Notwithstanding the principle that International Conventions to which France has adhered prevail over the provisions of French law, Article 1520 of the French civil procedure code exceptionally prevails over the New York Convention since Article VII of the Convention provides expressly that the Convention may not “deprive any interested party of any right he may have to avail himself of an arbitral award in the manner and to the extent allowed by the law or the treaties of the country where such award is sought to be relied upon”.

HFW’s French perspective

The recent Hague judgment in the Yukos case should accordingly have no direct consequence in France for the enforcement proceedings that have been commenced.

Nevertheless, the grounds upon which the Hague District Court made its decision may yet have an impact and could become critical. This is because, in the event that no formal order for the enforcement of the award has been granted or if that decision is itself still under appeal, the French court will itself consider whether there are grounds to refuse enforcement of an award on one or more of the bases set out in article 1520 of the French civil procedure code.

The Hague District Court having considered that Russia had not validly agreed to arbitration since the state had signed but not ratified the ECT that provided for arbitration, the French court may itself examine – afresh and without having to recognise or give effect to the findings of the Hague District Court in this respect – whether the arbitrators did have jurisdiction to make their award. The lack of jurisdiction of the arbitrators is one of the grounds set out in Article 1520 of the French civil procedure code upon which an order for enforcement may be refused.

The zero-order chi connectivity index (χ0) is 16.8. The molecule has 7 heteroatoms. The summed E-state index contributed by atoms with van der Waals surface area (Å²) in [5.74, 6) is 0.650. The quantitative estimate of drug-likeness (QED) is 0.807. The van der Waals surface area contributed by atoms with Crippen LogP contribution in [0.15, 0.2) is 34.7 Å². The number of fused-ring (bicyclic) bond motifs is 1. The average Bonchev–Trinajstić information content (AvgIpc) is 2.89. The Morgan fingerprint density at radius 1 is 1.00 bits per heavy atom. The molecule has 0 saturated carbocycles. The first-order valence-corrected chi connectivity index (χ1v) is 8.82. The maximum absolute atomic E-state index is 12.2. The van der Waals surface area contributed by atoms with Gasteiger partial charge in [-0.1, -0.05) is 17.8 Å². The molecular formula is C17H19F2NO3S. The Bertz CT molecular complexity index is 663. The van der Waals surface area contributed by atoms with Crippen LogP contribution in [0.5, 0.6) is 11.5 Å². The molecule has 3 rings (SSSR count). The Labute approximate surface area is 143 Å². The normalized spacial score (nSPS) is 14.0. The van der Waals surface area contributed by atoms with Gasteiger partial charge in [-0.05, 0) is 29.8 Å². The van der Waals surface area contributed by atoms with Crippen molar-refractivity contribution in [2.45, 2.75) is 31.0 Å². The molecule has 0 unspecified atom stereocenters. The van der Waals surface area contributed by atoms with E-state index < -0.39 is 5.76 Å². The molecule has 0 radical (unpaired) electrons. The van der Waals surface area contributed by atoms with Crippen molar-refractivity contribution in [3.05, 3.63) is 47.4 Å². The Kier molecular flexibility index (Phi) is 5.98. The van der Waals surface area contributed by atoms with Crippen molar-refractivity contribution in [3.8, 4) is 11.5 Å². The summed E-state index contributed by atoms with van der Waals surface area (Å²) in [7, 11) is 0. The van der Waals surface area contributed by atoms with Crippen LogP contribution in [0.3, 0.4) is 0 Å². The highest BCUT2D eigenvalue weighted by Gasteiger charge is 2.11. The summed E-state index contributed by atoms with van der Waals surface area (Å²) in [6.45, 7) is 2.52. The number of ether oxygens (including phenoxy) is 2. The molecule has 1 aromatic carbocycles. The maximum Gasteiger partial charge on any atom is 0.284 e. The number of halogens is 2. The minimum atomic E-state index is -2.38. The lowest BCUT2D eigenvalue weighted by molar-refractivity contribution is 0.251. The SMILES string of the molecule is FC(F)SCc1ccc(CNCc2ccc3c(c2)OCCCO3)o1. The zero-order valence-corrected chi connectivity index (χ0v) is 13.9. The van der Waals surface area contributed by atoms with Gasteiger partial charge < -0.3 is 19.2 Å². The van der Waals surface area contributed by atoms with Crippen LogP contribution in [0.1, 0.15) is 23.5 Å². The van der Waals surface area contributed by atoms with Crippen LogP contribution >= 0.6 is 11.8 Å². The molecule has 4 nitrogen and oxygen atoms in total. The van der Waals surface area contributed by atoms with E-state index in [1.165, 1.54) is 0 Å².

It seems likely therefore that the same argument will be used anew by those representing Russia to seek to prevent enforcement of the award in France.

A pragmatic solution (in itself confirming the reasoning of the Hague District Court on the jurisdictional issue, and thereby refusing enforcement whilst allowing the lodestars, at least at face value, to shine as strongly as ever) usually being regarded as too Anglo-Saxon a quality to be admitted into French national consciousness, it will be interesting to see what position the French courts will adopt. Will they allow the lodestars to continue to shine as brightly and thereby permit enforcement of the award or will the political pressure and threats yet result in those lodestars shining less brightly?